As we have shared with you before, traveling can be overwhelming and stressful to begin with. Knowing that you made your arrangements through a reliable source will make sure that your arrangements are secure and confirmed. The last thing anyone wants to experience is getting to a destination where his or her luxury vacation is supposed to be and upon arrival there is nothing. Travel scams can even happen to the most experienced and sophisticated travelers. If the bargain is too good to be true, most likely it is. Be smart: Know what you are paying for before handing over money, and always count your change. 

The New Travel Protection: AirCare

by Lux Joseph 30. May 2014

A large percentage of the patients that CME transports with a medical escort are travelers that have travel insurance.  Travel insurance can save a traveler several thousand dollars all the way up to hundreds of thousands of dollars depending on the type of plan they purchase and what type of assistance they may need. A medical escort ranges in cost depending on the location of the patient, destination, and the type of arrangements, but it definitely saves a family a significant amount of money to have travel insurance. It is important to understand and recognize the different travel insurance and protection products that are available and their scope of coverage. We encourage you to contact your travel agent to discuss the different options available.

In this article, we are sharing with you one of the newest products to the industry provided by AirCare. While Commercial Medical Escorts works with the travel insurance and assistance companies in providing a medical escort for medical claims, many insurance products offer other travel protection services. AirCare is delivering a product to the market that will benefit a traveler somewhere every single day. Delays, missed connections, and canceled flights happen every day somewhere in the world. We all hope that it doesn’t happen to us, but you never know when it may and it is important for you to be covered and protected. That is what this product does. It isn’t insurance, it is protection.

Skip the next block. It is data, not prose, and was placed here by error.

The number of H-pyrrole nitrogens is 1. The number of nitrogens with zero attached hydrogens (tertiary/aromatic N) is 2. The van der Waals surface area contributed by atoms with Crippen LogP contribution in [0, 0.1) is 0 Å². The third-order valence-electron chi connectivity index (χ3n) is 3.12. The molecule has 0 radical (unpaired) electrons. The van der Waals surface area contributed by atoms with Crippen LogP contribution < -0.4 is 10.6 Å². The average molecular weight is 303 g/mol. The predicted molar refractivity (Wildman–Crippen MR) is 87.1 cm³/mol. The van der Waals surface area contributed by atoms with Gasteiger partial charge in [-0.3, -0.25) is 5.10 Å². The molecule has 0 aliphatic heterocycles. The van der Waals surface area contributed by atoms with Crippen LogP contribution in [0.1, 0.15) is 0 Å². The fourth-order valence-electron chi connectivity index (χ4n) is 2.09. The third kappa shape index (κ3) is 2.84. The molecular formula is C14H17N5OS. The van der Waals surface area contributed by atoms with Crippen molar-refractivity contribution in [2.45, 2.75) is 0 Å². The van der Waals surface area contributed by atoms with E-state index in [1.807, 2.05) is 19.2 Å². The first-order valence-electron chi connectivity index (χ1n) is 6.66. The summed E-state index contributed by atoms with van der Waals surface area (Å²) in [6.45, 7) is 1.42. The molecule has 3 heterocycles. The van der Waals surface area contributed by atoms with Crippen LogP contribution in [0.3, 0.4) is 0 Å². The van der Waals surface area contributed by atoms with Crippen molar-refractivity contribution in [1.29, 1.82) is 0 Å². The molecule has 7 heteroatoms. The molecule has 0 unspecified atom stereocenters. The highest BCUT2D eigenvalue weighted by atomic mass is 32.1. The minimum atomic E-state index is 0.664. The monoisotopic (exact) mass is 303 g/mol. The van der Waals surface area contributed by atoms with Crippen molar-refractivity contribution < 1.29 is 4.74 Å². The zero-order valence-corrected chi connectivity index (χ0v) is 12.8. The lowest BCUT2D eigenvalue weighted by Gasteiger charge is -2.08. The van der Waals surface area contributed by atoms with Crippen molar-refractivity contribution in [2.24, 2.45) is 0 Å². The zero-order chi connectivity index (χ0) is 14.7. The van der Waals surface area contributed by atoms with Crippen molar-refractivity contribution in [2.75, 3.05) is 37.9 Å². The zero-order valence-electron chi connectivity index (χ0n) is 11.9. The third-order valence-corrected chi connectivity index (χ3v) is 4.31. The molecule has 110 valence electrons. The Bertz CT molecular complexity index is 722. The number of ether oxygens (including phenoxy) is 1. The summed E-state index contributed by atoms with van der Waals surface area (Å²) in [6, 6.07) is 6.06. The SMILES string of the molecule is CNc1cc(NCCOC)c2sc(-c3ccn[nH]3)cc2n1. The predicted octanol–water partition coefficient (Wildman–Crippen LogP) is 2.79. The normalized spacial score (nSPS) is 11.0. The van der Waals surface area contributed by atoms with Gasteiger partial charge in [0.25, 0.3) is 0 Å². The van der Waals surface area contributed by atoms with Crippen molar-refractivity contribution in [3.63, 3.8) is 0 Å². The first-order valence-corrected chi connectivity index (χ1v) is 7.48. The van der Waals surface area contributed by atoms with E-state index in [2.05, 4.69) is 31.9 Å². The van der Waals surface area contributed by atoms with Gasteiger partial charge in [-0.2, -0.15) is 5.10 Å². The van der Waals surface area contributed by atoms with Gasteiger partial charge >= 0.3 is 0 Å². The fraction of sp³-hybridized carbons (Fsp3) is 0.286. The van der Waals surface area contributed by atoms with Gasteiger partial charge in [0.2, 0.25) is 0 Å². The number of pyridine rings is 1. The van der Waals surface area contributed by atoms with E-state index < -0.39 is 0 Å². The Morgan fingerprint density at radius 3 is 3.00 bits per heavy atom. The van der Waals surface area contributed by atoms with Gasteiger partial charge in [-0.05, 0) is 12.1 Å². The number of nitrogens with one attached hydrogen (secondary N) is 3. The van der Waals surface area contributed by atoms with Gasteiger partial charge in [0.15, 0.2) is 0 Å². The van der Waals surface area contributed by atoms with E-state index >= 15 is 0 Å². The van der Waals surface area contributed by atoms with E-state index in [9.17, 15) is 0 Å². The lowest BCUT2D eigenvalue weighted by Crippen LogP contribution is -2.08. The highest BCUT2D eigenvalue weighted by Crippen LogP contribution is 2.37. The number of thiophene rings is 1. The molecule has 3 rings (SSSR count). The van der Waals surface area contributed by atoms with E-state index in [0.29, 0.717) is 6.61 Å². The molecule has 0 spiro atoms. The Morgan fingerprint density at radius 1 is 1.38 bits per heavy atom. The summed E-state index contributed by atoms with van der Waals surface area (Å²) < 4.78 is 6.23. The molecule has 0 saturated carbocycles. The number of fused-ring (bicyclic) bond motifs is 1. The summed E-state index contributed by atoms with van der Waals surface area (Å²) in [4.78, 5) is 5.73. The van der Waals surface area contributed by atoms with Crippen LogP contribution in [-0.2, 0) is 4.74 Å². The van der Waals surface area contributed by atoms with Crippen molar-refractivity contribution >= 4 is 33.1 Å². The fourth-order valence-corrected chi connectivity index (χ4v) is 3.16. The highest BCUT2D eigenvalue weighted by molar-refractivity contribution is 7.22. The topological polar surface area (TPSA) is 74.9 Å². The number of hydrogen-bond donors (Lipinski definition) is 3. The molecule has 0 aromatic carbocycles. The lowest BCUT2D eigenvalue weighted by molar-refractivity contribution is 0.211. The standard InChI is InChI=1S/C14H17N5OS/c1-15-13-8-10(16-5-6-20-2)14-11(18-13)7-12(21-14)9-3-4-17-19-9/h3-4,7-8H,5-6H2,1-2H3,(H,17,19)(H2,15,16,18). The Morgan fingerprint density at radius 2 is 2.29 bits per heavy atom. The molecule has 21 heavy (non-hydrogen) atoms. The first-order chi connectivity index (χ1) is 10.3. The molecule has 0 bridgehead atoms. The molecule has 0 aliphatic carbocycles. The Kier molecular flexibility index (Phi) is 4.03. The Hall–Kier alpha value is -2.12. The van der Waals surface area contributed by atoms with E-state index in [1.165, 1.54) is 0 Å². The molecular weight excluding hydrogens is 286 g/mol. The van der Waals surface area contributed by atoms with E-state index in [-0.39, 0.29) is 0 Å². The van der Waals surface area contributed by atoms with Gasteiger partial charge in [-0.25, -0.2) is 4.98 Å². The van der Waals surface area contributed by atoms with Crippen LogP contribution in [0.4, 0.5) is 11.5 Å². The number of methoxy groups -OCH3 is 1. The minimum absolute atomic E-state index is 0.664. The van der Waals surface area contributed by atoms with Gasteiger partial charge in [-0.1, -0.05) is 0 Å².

AirCare is a product of Berkshire Hathaway Travel Protection. This plan will compensate travelers for many of the travel inconveniences that occur on a daily basis and most of them require no claim forms to be submitted. The focus of the program is not only to provide protection, but to require minimal effort of the individual that is insured. The next time you are experiencing one of the following travel inconveniences see what AirCare is going to cover you for:

·         Lost or Stolen Luggage

·         Flight Delay Causing a Missed Connection

·         Luggage Delayed 12+ hours

·         Flight Delay 2+ hours

·         Tarmac Delay 2+ hours

Each of these unfortunate travel issues are all covered by AirCare. If your luggage is lost or stolen, AirCare will pay you $1000.00. If your flight is delayed so long that you miss a connection, Air Care will pay you $500.00. For those who check baggage to your final destination and your luggage is delayed more than 12 hours; AirCare will pay you $500.00. A flight delay more than two hours will result in a $50.00 payment and a tarmac delay more than two hours will result in $1,000.00. The compensation model that AirCare has developed is beneficial to the travelers especially considering it only costs $25 per trip. Even if travel goes perfect, the small amount the travel pays for the protection seems well worth it.

One of the great features of this protection is that you can purchase the protection up until one hour prior to the original scheduled departure. At the current time this program is only available on domestic travel, but I think we can expect to see the program expanded in the future. The program is designed so that a traveler could get multiple payouts from AirCare. If they have an unlucky travel day that is faced with a fly delay, that then results in a two hours on the tarmac, followed by a missed connection; the traveler would be looking at an automatic payout of $1,550.00. The team at AirCare monitors the flights and tracks each flight. They will know if a connection is missed, or if you are stuck on a plane and before you know it the funds are deposited into your bank account or PayPal.

Choosing the right travel insurance is never easy and that is why Commercial Medical Escorts recommends you speak with a trusted travel agent that is knowledgeable about the different products and what they have to offer. Many travelers are uneasy about travel insurance because of the complexity and AirCare is trying to remove that anxiety by providing a product that is simple to understand and manage. On March 3 Chris Isidore from CNNMoney reported that since December 1, there were over 1 million canceled or delayed flights. Just in January 2014, MasFlight reported 300,000 weather-related delays.

Consider protecting your travel for $25. Keep in mind this is not insurance and will not help you in the event you need a medical escort or air ambulance, but hopefully it will appease travelers who tend to run into travel inconveniences. If you are interested, you can purchase your plan today by visiting: https://www.bhtp.com/travel-protection/aircare.